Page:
Who can see today what we can't see until tomorrow?
Shaman of the shadows, springer of the spring
Is it a squirrel? Is it a beaver?
Kinda both, but not quite either!
That's right, woodchuck chuckers, it's Groundhog Day!
The musical adaptation of Groundhog Day, which opened at the Old Vic Theatre in London in 2016 and then transferred to Broadway in 2017. With a book written by Danny Rubin (who penned the original film) and songs by Tim Minchin, the musical tells the familiar story of disgruntled weatherman Phil Connors trapped in a "Groundhog Day" Loop where he is forced to relive the titular holiday over and over until he learns to be a better person.
The musical features examples of:
- Adaptation Expansion: The original is already a full feature-length film, but the musical is significantly longer. It follows the same plot very closely but adds a bit of additional focus for underdeveloped characters and elements of the film.
- All Musicals Are Adaptations: It's an adaptation of the 1993 film by the same name.
- Binge Montage: "Philandering".
- BSoD Song: "Day Three", as Phil realizes he's woken up on the same day for the third time, consists of a twisted, sinister variation of the music from "Day One" and "Day Two" set to a series of incoherent, increasingly distressed cries and exclamations from Phil, ending in "Help me!"
- Also "Hope" in Act 2, where he keeps trying (and failing) to kill himself in order to break the loop. The final note turns into a scream of anguish.
- Character Development: Phil's growth from a shallow, self-centered Jerkass to a decent human being is the main storyline.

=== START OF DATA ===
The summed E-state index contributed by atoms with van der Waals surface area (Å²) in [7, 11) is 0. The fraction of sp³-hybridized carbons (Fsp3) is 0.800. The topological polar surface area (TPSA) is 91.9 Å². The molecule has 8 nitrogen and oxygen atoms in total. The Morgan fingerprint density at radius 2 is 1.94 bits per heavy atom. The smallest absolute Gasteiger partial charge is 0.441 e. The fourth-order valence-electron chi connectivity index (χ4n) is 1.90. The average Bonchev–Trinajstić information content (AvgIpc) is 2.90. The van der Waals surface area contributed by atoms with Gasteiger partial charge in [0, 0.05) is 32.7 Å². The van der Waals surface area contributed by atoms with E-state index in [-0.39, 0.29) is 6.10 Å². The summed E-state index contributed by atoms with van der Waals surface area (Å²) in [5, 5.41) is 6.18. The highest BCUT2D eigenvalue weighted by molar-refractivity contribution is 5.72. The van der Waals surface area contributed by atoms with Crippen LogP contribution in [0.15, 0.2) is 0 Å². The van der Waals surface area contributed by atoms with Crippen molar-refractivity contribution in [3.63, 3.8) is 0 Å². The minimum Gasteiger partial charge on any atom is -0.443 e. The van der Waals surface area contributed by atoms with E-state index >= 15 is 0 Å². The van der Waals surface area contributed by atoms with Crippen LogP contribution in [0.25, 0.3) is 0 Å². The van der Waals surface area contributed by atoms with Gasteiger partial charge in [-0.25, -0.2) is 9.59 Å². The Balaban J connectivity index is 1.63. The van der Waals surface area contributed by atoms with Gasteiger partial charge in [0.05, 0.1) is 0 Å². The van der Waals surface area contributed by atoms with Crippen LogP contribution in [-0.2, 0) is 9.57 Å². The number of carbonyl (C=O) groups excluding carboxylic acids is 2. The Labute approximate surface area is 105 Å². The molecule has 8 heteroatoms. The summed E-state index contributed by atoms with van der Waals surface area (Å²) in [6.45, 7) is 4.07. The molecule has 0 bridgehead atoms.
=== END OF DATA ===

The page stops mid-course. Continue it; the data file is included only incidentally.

- Crowd Song: The residents of Punxsutawney sing the opening number, "There Will Be Sun", as well as the Punxsutawney/Groundhog Day song.
- Cue the Sun: The last moments of the show are Phil and Rita watching the sun rise on February 3rd.
- Dark Reprise:
As for that, the rest is just a test of your endurance,
- "Day Three" makes the cheery Punxsutawney song and even Phil's parts from "Day One" sound a lot more twisted and sinister.
- Early on, Ned Ryerson sings a short, cheerful jingle for his life insurance company: "Death will come to everyone, you gotta love life, you gotta love life, you gotta love life insurance!" Ned's song "Night Will Come" in the second act, after the revelation that Ned lost his wife, ends with a heartbreaking Dark Reprise of that jingle:
You gotta love life, you gotta love life, you gotta love life...
- Death Song: "Hope" is a dark inspiration anthem sung by Phil as he repeatedly attempts suicide only to wake up back in his bed on Groundhog Day.
- Driven to Suicide: Phil's descent into suicidal despair is given more attention than in the original film, with the song "Hope" devoted to his repeated suicide attempts.
- Drunken Song: "Nobody Cares" has Phil go on a bender with the town drunks.
- Duet of Differences: "If I Had My Time Again" features Phil singing about what he's been doing with his time in the "Groundhog Day" Loop, as a duet with Rita singing about what she would do if she could repeat her days. The contrast is something to behold:Rita: I always fancied learning how to climb
Phil: I once masturbated seven times
Rita: I'd study math
Phil: In the bath
Rita: And search for meaning
Phil: In one evening